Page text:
How electric bikes work and why they don’t work for you (but they can improve your health)

Electric bicycles are becoming more and more fashionable in our cities, generally as an alternative means of transport to cars, motorbikes or public transport: without going any further, bicycles belonging to the BiciMad service in Madrid have a motor that assists cyclists in pedaling.

But let’s go a little further, is it possible to get in shape with an electric bicycle? Will our physical condition improve even with that assistance when it comes to pedaling? We see what the studies say about it and what benefits or harms we can find in electric bicycles when it comes to improving our physical shape.

How does an electric bicycle work?

First of all, let us clarify how an electric bicycle works: this type of bicycle is identical to traditional bicycles, only that they include an electric motor that helps us in certain moments of pedaling.

Does this mean that an electric bike is like a small motorcycle? No, because it also has a pedaling sensor that makes the electric motor activate only when we are already pedaling, that is, it does not replace human traction, but only works as an aid at certain times.

The engine is powered by a rechargeable battery that is usually housed in the transverse tube of the frame of the bicycle, in other cases it is external, being placed where the classic bottle of water would go. They have different capacities (on which the autonomy of our electric bicycle depends), different weights and materials. The most recommended are those made of lithium ion, which have greater durability, less weight and occupy less space than traditional lead batteries.

These bicycles are subject to the same traffic rules as traditional bicycles, which we must comply with both for our own safety and that of other vehicles and pedestrians.

Models, advantages and disadvantages of the electric bicycle

Maybe in our day to day we only see electric bicycles, the most used to make displacements in city, but the certain thing is that already exist electric bicycles of other types, for example, of mountain type mountain-bike, like the one that you can see more above.

These bikes incorporate the assistance motor and the battery that makes it move to facilitate some of the hardest climbs in the mountain, and can be useful in certain journeys of great harshness.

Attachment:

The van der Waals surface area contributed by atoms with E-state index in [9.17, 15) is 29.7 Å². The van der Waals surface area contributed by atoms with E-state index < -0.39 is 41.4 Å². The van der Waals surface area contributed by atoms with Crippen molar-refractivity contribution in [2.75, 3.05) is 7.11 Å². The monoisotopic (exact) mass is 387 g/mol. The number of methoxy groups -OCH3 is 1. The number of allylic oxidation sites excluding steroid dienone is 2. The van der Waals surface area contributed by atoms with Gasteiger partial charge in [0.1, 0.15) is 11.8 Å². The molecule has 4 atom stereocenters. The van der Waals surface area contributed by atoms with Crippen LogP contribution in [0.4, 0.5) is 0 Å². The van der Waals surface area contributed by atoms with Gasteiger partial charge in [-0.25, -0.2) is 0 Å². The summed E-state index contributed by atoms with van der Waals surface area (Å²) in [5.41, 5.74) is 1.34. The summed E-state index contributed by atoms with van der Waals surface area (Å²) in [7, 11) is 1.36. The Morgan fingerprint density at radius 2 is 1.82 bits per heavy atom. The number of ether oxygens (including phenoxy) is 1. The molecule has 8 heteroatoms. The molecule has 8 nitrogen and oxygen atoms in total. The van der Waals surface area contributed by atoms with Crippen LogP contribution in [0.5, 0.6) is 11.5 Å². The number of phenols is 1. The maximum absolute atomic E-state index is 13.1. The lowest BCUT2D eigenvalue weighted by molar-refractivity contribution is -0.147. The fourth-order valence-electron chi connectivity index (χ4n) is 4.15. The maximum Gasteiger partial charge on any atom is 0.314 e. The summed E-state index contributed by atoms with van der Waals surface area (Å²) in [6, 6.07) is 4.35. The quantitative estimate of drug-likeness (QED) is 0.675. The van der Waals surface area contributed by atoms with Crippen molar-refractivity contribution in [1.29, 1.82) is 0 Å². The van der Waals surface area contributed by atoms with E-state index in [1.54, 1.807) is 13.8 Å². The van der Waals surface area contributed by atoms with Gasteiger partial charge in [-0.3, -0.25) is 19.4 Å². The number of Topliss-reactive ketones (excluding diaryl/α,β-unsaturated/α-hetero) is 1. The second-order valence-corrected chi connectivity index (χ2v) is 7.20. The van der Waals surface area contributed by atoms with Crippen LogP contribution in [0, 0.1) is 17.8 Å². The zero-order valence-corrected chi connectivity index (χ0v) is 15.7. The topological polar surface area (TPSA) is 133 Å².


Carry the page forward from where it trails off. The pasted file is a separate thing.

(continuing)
Of course, the advantage of these electric bicycles is the assistance in pedaling, especially if we think of places with great slopes (mountains, some cities like Madrid that are not very favorable to the use of the bike due to its orography): this assistance facilitates enough the possibility of cycling even if we are not habitual cyclists.

The biggest disadvantage is the weight that the battery adds to the bike, and that we must move with the strength of our legs when we do not use the pedal assistance. We are currently working on making longer-lasting batteries and lighter materials that reduce their weight.

Can we train with an electric bicycle?

Most studies related to electric bicycles refer to how they interact with vehicles and pedestrians and their impact on the environment, but we did find a study on their impact on the health of cyclists.

It is a study published in the European Journal of Applied Physiology in 2016 and accessible on-line. The study focuses on changes in the body of 20 sedentary people who switch to using an electric bicycle to move around the city for four weeks, at least three days a week and for a period of 40 minutes in each use.

The study concludes that these three 40-minute sessions a week, three times a week in sedentary people did improve some metabolic risk factors of the participants, such as increasing their maximum oxygen consumption. In addition, it made these sedentary people more physically active throughout the day.

The electric bicycles, thanks to their assistance in pedaling, could help to prolong the training, being able to stay more time giving pedals with less effort. But we must remember that “more is not better: better is better”, and that current training trends (HIIT, Tabata) are aimed more at more efficient training (better results in less time) than at longer training at the expense of the intensity of the same. This also fits in with our current lifestyle, where we have little time to train but want to see results.

Does it make sense to train on an electric bike? In principle not much, unless our goal is to hold on as long as possible by giving pedals.

We talked to the guys at El Tío del Mazo, one of the most important cycling blogs, to get their opinion about training with an electric bicycle, and these were their comments:

It is convenient to deny a belief, and that is that riding an electric bicycle does not make sport. That is absolutely false, you burn calories and you also sweat. But logically the expense is much lower than in a conventional bicycle.

It also depends, of course, on your use of the assistance. Try pedaling with an uncharged electric bike… Or simply double the number of hours you dedicate to it or the number of kilometres, in the end you will end up exercising.

However, it doesn’t seem to be the most practical thing to plan a training session, since you will have to dedicate more time to it, something that no one has more than enough time today. Only in the case of people who need to control their heart rate seems to be advisable, because always rolling in an area of “cardiovascular safety” risks are avoided, sports are done and burn calories. For any other type of training, the traditional bicycle will always be more practical and effective.